I Am Thirsty
I am thirsty.
In our study of the Seven Signs in the Gospel of John, we regularly witness John’s use of certain metaphors that describe a spiritual condition or reality. This weekend we will look at the condition of blindness and how it speaks to spiritual darkness. As we approach the remembrance of the crucifixion and resurrection of Jesus, these metaphors become even more powerful in their description of what lies beneath our material existence.
If the presence of darkness to those spiritually blind speaks to the sinful condition of man, the images of light and darkness, thirst and water, converge for remedy at Calvary as they are addressed by the dying Savior. If the particular darkness surrounding the crucifixion event gives evidence of the Father’s absence, surely the thirst of Jesus bears testimony to His longing for the Father’s presence. Jesus probably hadn’t taken a drink since the evening before. Hours had passed since that Passover meal with His disciples. This combined with the physical strain, blood loss, and dehydration had left Him parched. David spoke of this in Psalm 22:15: “My strength has dried up like sunbaked clay. My tongue sticks to the roof of my mouth.”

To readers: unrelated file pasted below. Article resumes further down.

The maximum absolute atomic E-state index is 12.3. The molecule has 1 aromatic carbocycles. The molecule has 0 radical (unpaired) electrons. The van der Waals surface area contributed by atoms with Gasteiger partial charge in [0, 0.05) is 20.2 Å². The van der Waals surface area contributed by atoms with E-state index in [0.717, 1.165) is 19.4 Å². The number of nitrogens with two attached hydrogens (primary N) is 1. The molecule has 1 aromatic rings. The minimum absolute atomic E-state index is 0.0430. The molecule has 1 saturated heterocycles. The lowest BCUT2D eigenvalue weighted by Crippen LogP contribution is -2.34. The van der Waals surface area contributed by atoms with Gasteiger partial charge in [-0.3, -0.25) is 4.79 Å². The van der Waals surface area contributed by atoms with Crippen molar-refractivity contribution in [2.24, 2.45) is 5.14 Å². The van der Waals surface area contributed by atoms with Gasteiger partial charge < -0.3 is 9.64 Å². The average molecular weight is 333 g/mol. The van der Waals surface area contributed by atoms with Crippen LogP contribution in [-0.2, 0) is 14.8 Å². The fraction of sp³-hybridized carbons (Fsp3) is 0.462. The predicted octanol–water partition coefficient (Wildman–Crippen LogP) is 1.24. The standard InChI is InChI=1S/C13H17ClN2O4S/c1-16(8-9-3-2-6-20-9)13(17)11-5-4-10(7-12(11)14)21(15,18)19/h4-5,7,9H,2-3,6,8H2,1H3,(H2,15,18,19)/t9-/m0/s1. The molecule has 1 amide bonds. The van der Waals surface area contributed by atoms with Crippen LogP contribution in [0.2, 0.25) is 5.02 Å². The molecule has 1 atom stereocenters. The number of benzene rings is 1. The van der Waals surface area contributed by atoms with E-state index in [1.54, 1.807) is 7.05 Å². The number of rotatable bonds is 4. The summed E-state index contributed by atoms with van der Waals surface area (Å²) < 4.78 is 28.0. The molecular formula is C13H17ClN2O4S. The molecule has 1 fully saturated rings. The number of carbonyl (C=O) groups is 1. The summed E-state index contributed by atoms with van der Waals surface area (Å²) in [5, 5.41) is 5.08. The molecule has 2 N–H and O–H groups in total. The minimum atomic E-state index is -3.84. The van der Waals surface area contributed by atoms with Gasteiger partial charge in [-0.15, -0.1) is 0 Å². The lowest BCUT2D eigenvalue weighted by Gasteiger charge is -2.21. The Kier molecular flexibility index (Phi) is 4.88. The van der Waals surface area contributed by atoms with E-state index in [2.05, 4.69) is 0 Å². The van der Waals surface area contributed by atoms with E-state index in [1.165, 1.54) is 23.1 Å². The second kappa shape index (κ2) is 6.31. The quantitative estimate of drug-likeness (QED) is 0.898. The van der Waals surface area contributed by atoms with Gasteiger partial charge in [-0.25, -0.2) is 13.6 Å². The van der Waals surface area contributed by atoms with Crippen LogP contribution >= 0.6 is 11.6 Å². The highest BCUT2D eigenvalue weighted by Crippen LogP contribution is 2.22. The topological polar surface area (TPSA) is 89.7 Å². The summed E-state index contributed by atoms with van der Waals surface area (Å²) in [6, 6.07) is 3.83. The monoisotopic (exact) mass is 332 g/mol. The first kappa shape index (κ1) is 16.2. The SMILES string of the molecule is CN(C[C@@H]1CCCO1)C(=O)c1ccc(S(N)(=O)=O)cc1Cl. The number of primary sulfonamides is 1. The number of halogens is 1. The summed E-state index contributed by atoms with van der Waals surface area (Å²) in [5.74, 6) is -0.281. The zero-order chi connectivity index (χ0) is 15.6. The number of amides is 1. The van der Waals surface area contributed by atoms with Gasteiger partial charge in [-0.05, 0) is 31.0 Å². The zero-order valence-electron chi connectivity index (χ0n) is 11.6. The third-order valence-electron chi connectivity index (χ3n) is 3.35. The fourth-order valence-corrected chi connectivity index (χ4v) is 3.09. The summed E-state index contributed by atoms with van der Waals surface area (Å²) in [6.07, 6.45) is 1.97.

Contrast this physical signal of thirst with the spiritual reality of abandonment. The indication that our bodies give us to take a drink is mirrored by the cry of our souls for communion with God. David also speaks to the condition of thirst in the human soul: “I thirst for God, the living God. When can I go and stand before him?” (Psalm 42:2)
Jesus likens our relationship with Him as the abiding presence of a fountain of living water, satisfying the thirst of a soul created for God. If we run to other resources--wells we could call them--they only satisfy for a time and can end up being as poisonous to our lives as the gall which was offered to our Lord.
In the words of A.W. Pink: “Over all the cisterns of this world’s providing, those wet and plentiful resources to which we may run, is written in letters of ineffaceable truth, “Whosoever drinks of this water shall thirst again.” Jesus quoted that phrase to a Samaritan woman who had come to draw water, but He is speaking to her as our representative.
Take a moment to consider what quenches your thirst. What also might lie behind that refreshment and speak to a deeper longing for something more. What “wells” have failed you? When have you felt God most refreshing? Where do you find Him most present with you?